Police officer dismissed for sharing photo of dead woman’s semi-naked body

A police officer has been sacked after he took a photo of a dead woman lying face down and partially clothed on a bed and sent it to a colleague via WhatsApp.

Jan 12, 2022
By Website Editor

Police Constable Daniel Wallwork, of Avon and Somerset Constabulary, sent the image from his personal phone with the words “Look who’s turned up dead” from the scene of the sudden death at around 7pm on April 16, 2020.

The 40-year-old, who has seven years’ experience as a police officer, claimed he was merely notifying his colleague of the death of the woman, who lived in Radstock, Somerset.

Wallwork said he and his colleague had both had prior involvement with the 42-year-old, including just a few weeks before her death when she was found intoxicated in Midsomer Norton.

The father-of-two accepted misconduct, but denied his action amounted to gross misconduct.

The image was still on Wallwork’s phone when it was examined by investigators, although he claimed he believed he had deleted it.

Mark Loker, of the Police Federation of England and Wales, told the hearing on behalf of Wallwork: “There was no merriment to this image – it was to notify his colleague who had attended the address on previous occasions.”

Mr Loker said Wallwork had been to the woman’s address previously and “actually felt quite sorry for her”. He said the image was not taken to “make fun or mock” the dead woman. “He is someone who merely got it wrong on the day and made a terrible mistake or an error of judgment,” Mr Loker said.

The behaviour of police officers at crime scenes has come under intense scrutiny in the wake of the murders of sisters Bibaa Henry and Nicole Smallman in Wembley, northwest London, on June 7 2020.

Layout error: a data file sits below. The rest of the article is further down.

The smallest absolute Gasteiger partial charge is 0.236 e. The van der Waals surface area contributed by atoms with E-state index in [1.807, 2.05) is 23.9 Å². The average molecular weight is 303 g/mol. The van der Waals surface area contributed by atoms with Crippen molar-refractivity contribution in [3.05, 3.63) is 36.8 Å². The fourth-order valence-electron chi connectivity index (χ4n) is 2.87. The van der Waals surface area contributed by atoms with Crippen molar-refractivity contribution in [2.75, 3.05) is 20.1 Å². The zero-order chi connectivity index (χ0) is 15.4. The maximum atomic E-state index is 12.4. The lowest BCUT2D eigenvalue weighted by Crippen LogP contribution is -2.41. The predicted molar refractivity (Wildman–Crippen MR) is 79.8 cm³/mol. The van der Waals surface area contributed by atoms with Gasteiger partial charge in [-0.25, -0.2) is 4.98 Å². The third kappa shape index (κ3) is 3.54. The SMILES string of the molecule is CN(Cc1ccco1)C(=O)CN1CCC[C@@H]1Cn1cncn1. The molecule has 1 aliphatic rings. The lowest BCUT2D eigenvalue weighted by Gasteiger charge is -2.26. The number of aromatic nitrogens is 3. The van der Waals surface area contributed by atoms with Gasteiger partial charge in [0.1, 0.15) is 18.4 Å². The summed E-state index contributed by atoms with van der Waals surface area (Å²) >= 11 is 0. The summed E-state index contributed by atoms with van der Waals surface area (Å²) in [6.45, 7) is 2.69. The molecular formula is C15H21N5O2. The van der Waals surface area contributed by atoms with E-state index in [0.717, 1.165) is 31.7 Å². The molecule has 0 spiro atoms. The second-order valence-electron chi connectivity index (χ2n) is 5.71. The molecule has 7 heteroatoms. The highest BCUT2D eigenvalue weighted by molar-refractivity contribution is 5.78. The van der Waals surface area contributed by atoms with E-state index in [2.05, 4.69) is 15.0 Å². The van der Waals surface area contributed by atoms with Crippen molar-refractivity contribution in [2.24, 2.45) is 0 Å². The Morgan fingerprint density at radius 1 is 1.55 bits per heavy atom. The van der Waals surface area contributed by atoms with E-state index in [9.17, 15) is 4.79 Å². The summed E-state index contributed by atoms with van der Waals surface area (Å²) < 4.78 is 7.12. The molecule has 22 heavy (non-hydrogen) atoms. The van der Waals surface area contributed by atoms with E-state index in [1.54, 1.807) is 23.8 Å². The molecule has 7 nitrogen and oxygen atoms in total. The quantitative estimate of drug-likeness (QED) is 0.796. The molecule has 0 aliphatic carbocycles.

Police Constables Deniz Jaffer and Jamie Lewis, formerly of the Metropolitan Police Service, were jailed for two years and nine months each in December for taking photographs of the sisters’ bodies and sharing them with friends and colleagues on WhatsApp.

Mr Loker remarked that Wallwork had taken the image before the deaths of Ms Henry and Ms Smallman, and said it would be unfair to compare his actions to those of Jaffer and Lewis.

“The values of today cannot be defined by the values of another era,” he said. He added that Wallwork has an “exemplary record” in the police, and previously worked as a prison officer after leaving the armed forces, where he served with the Royal Electrical Mechanical Engineers.

In his evidence, Wallwork said: “I accept what I did was wrong and I chose the wrong method of communication. I felt almost immediately that I had invaded [the deceased’s] privacy.”

The photo was saved in his phone with the title “This one” – Wallwork denied giving it such a caption, saying he did not know how to save an image with a title.

Mark Ley-Morgan, for Avon and Somerset Constabulary, told him: “I’m going to suggest you didn’t regret it at all; it wasn’t until four days later, when (your colleague) challenged you. Only then did you realise you were potentially in a bit of trouble.”

Making a finding of gross misconduct, Avon and Somerset Constabulary Chief Constable Sarah Crewe said: “I am satisfied there was a conscious and deliberate act on the part of PC Wallwork in taking and sending the photo of the deceased.

“The primary duty of PC Wallwark that day was to investigate the circumstances of death and report to the coroner. PC Wallwork took out his personal mobile phone, he took a photo and sent it to a colleague on WhatsApp; he had no policing purpose for doing so.”

She found “it was not the case” that PC Wallwork felt immediate regret, noting that the officer could have disclosed what he had done to his sergeant or apologised straight away.

Ms Crewe noted that Wallwork had continued to exchange messages about the deceased “for some time” after the photo was sent.

“None of the subsequent messages indicate any words of regret,” she said. “[Wallwork] failed to treat a woman, who he says he knew to be vulnerable, with respect, dignity or courtesy in the moment of her death, when at her most vulnerable – partially clothed and exposed to his view.

“This would undoubtedly have caused upset and distress to her family and those who loved her.”

She concluded that “dismissal without notice” was the appropriate sanction for PC Wallwork, and said the full reasons for her decision would be published on the force’s website within five days.

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